So the ritual process between the end of the Eucharistic Prayer and our reception of the Sacrament has been in daily use now since 1970 and is about to suffer a linguistic stumbling block for which we have received unhelpful preparation. The arguments offered for the new translation of the ‘Domine, non sum dignus’ prayer are twofold: first, it helps us to appreciate more the scriptural riches on which much of our liturgy is based. We are using the words of the Roman Centurion, a non-Jew, who professes himself not to be worthy (Matthew 8:8), or sends a message of the same import via Jewish elders (Luke 7:6-7), to have Jesus enter his house – just as he ordered those beneath him to act as instructed, so he declares that someone of Jesus’s power could easily do the same. Secondly, the translation is closer to the Latin original.
The words, however, no longer fit the ritual: we are not now asking for someone else to be healed, but ourselves. We are not preventing the Lord from coming into our house; we go still further and willingly receive him into our very selves. This prayer was proclaimed for centuries by the priest on his own, with little expectation of the lay faithful receiving the Eucharist at the Mass which he was celebrating. Through the brilliance of the original translators forty years ago, it has become a sacred text which unites the whole assembly in proclaiming not just our unworthiness, but also our readiness to receive wholeheartedly that which Christ himself offers to us. We no longer express this in the new text, but speak modified words of the centurion, words which, through allusion, we already understood to have a scriptural foundation.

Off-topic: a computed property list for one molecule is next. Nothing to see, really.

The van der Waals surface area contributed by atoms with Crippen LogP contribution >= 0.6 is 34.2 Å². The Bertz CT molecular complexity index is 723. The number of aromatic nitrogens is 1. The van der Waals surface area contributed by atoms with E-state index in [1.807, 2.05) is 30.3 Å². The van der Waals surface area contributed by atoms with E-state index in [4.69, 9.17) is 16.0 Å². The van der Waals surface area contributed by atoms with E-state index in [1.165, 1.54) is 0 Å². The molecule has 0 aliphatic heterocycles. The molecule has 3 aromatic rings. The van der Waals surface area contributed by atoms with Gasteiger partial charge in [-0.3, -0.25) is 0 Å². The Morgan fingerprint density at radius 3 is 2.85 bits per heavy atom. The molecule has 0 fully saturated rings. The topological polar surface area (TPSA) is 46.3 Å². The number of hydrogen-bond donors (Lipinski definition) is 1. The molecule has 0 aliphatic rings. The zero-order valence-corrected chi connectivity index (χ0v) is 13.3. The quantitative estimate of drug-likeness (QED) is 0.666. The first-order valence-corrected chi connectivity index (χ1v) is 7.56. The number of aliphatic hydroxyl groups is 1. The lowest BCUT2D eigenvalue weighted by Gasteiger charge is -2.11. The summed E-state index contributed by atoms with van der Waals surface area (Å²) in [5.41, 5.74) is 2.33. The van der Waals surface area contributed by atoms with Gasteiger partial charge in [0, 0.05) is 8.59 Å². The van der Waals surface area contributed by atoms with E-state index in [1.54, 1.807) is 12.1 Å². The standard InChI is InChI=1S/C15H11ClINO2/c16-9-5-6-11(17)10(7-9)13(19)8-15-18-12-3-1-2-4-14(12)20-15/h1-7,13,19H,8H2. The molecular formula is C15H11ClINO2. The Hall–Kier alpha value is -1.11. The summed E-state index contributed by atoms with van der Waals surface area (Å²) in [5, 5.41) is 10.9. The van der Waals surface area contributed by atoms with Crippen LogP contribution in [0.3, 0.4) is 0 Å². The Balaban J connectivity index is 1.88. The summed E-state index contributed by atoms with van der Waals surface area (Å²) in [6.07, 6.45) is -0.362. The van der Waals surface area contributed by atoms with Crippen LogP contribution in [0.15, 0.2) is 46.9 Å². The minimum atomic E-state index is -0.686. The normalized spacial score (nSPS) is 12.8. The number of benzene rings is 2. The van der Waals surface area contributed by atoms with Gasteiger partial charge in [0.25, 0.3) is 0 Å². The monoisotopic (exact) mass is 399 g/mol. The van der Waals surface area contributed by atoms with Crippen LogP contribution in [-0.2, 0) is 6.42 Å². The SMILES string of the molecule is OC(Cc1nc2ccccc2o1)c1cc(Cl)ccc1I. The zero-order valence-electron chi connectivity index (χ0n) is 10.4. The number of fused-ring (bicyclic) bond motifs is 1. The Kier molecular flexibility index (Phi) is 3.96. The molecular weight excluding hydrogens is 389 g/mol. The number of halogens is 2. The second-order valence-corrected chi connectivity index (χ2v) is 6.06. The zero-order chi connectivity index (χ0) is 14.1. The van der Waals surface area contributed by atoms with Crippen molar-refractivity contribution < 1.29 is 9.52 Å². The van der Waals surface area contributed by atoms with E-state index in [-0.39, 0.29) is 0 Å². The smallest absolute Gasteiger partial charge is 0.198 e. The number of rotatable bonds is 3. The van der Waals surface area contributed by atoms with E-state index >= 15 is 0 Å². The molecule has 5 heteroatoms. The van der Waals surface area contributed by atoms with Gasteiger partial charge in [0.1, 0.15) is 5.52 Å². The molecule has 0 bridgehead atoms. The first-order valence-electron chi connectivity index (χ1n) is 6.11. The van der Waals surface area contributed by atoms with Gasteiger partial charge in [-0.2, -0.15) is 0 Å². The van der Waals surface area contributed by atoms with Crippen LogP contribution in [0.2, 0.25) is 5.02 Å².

The original translators understood well the most important elements of the Latin text: our unworthiness; the desire in us to receive Christ into our very selves; the faith that proclaims that Christ has the power to bring healing simply by his word; and our need of healing. They also understood that simply to use ‘soul’ for anima would be insufficient in grasping the full meaning of the prayer. Christ comes to us in his Body and Blood with the possibility and expectation that we will be truly healed wherever that healing is needed. The power of the love of Christ to heal is limitless. We believe that in receiving the Eucharist we receive Christ’s true Body and Blood. This moment is for us the deepest expression of the relationship that the risen Christ has with us: a relationship of complete and accepting love and trust. By receiving Christ, while acknowledging our total unworthiness to receive such a gift, we are praying that he will transform us into his own Body. The words of the 1970 text, ‘and I shall be healed’ indicate that we are open to whatever miracle Christ wishes to bring about by uniting himself with us.
These reflections were provoked by my own difficulties with grasping why the new text is an improvement and by comments from people who find it difficult to incorporate the new words into their prayer. What seems clear is that the text which we are about to lose will always be in the background for those who will think of it as perhaps containing the more effective meaning of the new translation.
Andrew Cameron-Mowat SJ teaches liturgy at Heythrop College, University of London.
Heythrop College, University of London
More articles on the new translation of the Missal on Thinking Faith:
‘Words in Essence’ by Frances Novillo
‘And with your Spirit?’ by Jack Mahoney SJ